I haven’t had much time to write here. How incredibly predictable and atrociously boring starter for a blog post. But like said the last time, moving to a new place has taken a lot of time. When you leave a country and arrive to a new one the problem is that a moment after you’ve done away with most of your possessions like furniture and home electronics you find yourself looking for new ones. Unless you invest in shipping – but those fees were pretty steep. So yeah, that’s my excuse for not having written too much here. But when I don’t have much to say, I let the music speak on my behalf. Other people’s music.
This Internet era is so great for a music fan like myself. I don’t only have access like I’ve never had before, but also I learn about artists and their art that previously I wouldn’t have. Also with the artists I already know I get to experience their art in many new ways. Last couple of days I’ve been following the recordings of the future classic songs by Ben Sharpa and the Pioneer Unit peoples in Cape Town. They’ve been broadcasting the sessions live through their Ustream channel and I suppose they will still continue for a day or so. It made me think of a Public Enemy DVD London Invasion where there is a bit where Flavour Flav is trying to memorise some at the time brand new lyrics that now are part of the musical history known by so many people all over the world. It was a moment in history that was significant because while now we know, then at the time it wasn’t clear how important those hype raps were to become. That’s how I feel when watching the recordings of Ben Sharpa, but in a real time. And while I hope this music would play the part in history that Public Enemy has, that’s not what I’m suggesting here. The music these days for me is far more personal experience and it’s popularity has less significance one way or another. But following the recordings live is a cool thing to do. It certainly makes me feel like part of something and quite frankly that’s good enough on its own. Although the fact that the new songs sound great helps also a lot.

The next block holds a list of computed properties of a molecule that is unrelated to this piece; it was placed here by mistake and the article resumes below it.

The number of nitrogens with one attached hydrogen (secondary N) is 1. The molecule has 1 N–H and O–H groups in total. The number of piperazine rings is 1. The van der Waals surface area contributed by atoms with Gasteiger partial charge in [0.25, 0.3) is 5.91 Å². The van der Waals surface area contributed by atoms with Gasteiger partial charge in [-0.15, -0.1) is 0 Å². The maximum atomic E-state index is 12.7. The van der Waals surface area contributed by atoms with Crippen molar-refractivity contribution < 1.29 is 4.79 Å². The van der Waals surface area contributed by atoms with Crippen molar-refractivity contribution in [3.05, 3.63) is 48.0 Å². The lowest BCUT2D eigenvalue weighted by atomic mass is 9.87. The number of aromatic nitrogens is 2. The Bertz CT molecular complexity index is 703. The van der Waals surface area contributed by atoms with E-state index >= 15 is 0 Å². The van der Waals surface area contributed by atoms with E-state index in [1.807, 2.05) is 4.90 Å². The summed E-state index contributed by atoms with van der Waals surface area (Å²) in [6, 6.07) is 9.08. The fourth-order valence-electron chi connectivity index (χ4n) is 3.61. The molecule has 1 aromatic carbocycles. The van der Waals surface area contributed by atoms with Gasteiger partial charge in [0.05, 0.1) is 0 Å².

Another Southern African artists I’d like to mention today is Isosceles. He’s from Lesotho and with Nemesis Inc. he’s released a free EP and it is available on their Bandcamp site. There’s a youthful freshness of an underdog combined with seemingly infinite determination in the mix here – this type of stuff is my focus mode music, and normally that playlist is mainly full of Klashnekoff. The high production standard and the mixture of English and Sesotho raps create a very solid EP and I definitely recommend it. Try out the track Dream to Rap from the player. In that track instead of asteroids, metaphysics or imaginary Lexuses (is it Lexi?), Isosceles talks about parental response to his artistic ambitions. That's real life raps if anything and kind of two fingers to the appearance centric self-big-up that seems so common these days. It's my favourite song there together with Never Underestimate.
Lastly, a new video out for Akala's Your's and My Children. Watch, listen and learn.